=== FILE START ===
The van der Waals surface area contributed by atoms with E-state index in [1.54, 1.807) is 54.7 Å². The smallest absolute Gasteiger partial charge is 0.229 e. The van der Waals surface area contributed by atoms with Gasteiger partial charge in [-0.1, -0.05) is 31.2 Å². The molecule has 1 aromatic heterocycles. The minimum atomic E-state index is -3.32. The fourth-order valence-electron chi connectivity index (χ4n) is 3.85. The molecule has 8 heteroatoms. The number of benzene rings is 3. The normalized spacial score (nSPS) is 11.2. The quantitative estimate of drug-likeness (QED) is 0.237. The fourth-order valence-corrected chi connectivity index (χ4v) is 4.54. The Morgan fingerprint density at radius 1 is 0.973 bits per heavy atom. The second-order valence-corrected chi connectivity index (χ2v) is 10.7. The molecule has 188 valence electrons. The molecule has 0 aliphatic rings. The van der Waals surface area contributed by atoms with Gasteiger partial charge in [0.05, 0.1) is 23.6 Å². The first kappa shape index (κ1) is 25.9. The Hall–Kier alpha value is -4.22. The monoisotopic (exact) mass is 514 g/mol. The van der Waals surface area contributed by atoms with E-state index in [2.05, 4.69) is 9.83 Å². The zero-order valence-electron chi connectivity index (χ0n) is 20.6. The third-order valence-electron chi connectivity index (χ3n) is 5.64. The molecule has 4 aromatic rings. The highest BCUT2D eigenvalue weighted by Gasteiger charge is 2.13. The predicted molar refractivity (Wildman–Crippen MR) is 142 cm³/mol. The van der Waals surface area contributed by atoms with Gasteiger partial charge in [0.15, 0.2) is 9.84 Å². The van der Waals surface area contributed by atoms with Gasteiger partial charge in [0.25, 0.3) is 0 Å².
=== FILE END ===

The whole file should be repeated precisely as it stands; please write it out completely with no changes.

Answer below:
The van der Waals surface area contributed by atoms with E-state index in [1.54, 1.807) is 54.7 Å². The smallest absolute Gasteiger partial charge is 0.229 e. The van der Waals surface area contributed by atoms with Gasteiger partial charge in [-0.1, -0.05) is 31.2 Å². The molecule has 1 aromatic heterocycles. The minimum atomic E-state index is -3.32. The fourth-order valence-electron chi connectivity index (χ4n) is 3.85. The molecule has 8 heteroatoms. The number of benzene rings is 3. The normalized spacial score (nSPS) is 11.2. The quantitative estimate of drug-likeness (QED) is 0.237. The fourth-order valence-corrected chi connectivity index (χ4v) is 4.54. The Morgan fingerprint density at radius 1 is 0.973 bits per heavy atom. The second-order valence-corrected chi connectivity index (χ2v) is 10.7. The molecule has 188 valence electrons. The molecule has 0 aliphatic rings. The van der Waals surface area contributed by atoms with Gasteiger partial charge in [0.05, 0.1) is 23.6 Å². The first kappa shape index (κ1) is 25.9. The Hall–Kier alpha value is -4.22. The monoisotopic (exact) mass is 514 g/mol. The van der Waals surface area contributed by atoms with E-state index in [2.05, 4.69) is 9.83 Å². The zero-order valence-electron chi connectivity index (χ0n) is 20.6. The third-order valence-electron chi connectivity index (χ3n) is 5.64. The molecule has 4 aromatic rings. The highest BCUT2D eigenvalue weighted by Gasteiger charge is 2.13. The predicted molar refractivity (Wildman–Crippen MR) is 142 cm³/mol. The van der Waals surface area contributed by atoms with Gasteiger partial charge in [0.15, 0.2) is 9.84 Å². The van der Waals surface area contributed by atoms with Gasteiger partial charge in [0.25, 0.3) is 0 Å².